Two New Plants, Aloe broomii and Aloe 'White Fox'

Aloe 'White Fox' has Aloe rauhii in its heritage.
'White Fox' stays fairly small and offsets freely.  It  will be used in a vertical planter project that I'll blog about soon. 
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Aloe broomii, with large marginal teeth of a deep brown, appears almost Agave-like.  Having handled it, I can say the teeth are sharp, sharper than most if not all of the Aloes I grow.  Aloe broomii is usually a solitary rosette that takes several years to grow to blooming-size.  It is native to arid, rocky slopes.  The rosette can grow to nearly a meter wide.  It will be planted on one of the slopes in the garden.
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With the roses nearly all cut back...
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It's just about time to enjoy tulips flowers.  I've been enjoying the foliage for a couple of weeks.
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Comments

  1. Love the broomii -- thanks for showing it to me! It's a really different look for an Aloe, and must be really a sight when mature. Ouch!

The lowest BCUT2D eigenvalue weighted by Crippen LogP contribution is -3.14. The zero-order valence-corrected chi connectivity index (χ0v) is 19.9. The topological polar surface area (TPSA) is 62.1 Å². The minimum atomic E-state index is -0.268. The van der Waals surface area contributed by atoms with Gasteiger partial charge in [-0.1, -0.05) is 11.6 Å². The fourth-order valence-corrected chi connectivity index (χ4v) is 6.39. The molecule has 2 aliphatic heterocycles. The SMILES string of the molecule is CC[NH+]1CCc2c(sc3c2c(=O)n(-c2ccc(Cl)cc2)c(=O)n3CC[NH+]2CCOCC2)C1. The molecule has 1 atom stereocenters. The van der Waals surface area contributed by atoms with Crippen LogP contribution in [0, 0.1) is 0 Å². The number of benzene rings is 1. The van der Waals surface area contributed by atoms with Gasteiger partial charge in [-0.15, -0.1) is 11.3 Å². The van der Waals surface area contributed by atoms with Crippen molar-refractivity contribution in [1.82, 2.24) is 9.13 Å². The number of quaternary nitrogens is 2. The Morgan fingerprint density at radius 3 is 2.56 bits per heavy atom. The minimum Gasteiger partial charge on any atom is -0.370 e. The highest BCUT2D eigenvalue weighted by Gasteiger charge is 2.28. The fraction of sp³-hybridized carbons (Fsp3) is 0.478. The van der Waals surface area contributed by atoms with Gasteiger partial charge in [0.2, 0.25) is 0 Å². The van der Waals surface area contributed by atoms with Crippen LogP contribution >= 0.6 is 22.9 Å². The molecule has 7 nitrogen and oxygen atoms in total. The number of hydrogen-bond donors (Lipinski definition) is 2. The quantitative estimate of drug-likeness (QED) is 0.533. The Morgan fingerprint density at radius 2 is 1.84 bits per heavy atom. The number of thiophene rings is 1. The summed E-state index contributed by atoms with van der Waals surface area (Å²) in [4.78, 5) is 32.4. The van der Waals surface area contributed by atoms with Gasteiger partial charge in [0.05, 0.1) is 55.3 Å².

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    Replies
    1. A. marlothii has fairly sharp teeth, though not as sharp as broomii, while most of the others may look toothy, but you can grab them and it doesn't hurt--they are more like hard rubber--not scratchy.

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  2. Wow, your first tulip is almost flowering. The 'White Fox' aloe my mother used to have as a houseplant.

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    Replies
    1. It opened today! I will have a photo soon.

      I doubt I could keep an Aloe alive as a houseplant.

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  3. 'White Fox' is stunning all crowded together like that. I wonder if mine will eventually follow suit. My aloe 'Carmine' gives birth to lots of pups. I've always separated them to give away, but having seen this, I just might let them have their way.

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  4. I love that Aloe broomii, it's gorgeous.

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    Replies
    1. I hope it grows. The same shape but 3 feet across would be quite impressive.

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  5. I like the teeth on Aloe broomii. I've got to look for one. Thanks for reintroducing me.

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    Replies
    1. It's a beauty. I think you would like it.

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